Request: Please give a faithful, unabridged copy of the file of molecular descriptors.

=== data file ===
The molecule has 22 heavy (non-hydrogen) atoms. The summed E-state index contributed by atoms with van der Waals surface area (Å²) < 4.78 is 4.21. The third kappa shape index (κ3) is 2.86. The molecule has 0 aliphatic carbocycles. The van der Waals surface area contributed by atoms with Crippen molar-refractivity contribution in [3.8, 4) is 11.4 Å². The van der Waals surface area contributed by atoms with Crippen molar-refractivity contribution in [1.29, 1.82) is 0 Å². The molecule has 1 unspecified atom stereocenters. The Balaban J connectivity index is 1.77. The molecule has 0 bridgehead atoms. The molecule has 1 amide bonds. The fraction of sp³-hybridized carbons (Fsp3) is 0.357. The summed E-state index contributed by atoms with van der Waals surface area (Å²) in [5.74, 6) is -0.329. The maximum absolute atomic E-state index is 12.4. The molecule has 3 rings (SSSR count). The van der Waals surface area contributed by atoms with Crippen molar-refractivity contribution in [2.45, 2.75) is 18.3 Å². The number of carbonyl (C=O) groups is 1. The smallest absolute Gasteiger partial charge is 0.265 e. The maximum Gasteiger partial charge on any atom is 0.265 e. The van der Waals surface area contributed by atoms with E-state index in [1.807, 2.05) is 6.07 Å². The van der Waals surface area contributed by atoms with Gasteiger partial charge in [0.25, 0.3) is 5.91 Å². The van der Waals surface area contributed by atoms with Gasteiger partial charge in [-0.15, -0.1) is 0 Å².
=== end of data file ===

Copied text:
The molecule has 22 heavy (non-hydrogen) atoms. The summed E-state index contributed by atoms with van der Waals surface area (Å²) < 4.78 is 4.21. The third kappa shape index (κ3) is 2.86. The molecule has 0 aliphatic carbocycles. The van der Waals surface area contributed by atoms with Crippen molar-refractivity contribution in [3.8, 4) is 11.4 Å². The van der Waals surface area contributed by atoms with Crippen molar-refractivity contribution in [1.29, 1.82) is 0 Å². The molecule has 1 unspecified atom stereocenters. The Balaban J connectivity index is 1.77. The molecule has 0 bridgehead atoms. The molecule has 1 amide bonds. The fraction of sp³-hybridized carbons (Fsp3) is 0.357. The summed E-state index contributed by atoms with van der Waals surface area (Å²) in [5.74, 6) is -0.329. The maximum absolute atomic E-state index is 12.4. The molecule has 3 rings (SSSR count). The van der Waals surface area contributed by atoms with Crippen molar-refractivity contribution in [2.45, 2.75) is 18.3 Å². The number of carbonyl (C=O) groups is 1. The smallest absolute Gasteiger partial charge is 0.265 e. The maximum Gasteiger partial charge on any atom is 0.265 e. The van der Waals surface area contributed by atoms with E-state index in [1.807, 2.05) is 6.07 Å². The van der Waals surface area contributed by atoms with Gasteiger partial charge in [0.25, 0.3) is 5.91 Å². The van der Waals surface area contributed by atoms with Gasteiger partial charge in [-0.15, -0.1) is 0 Å².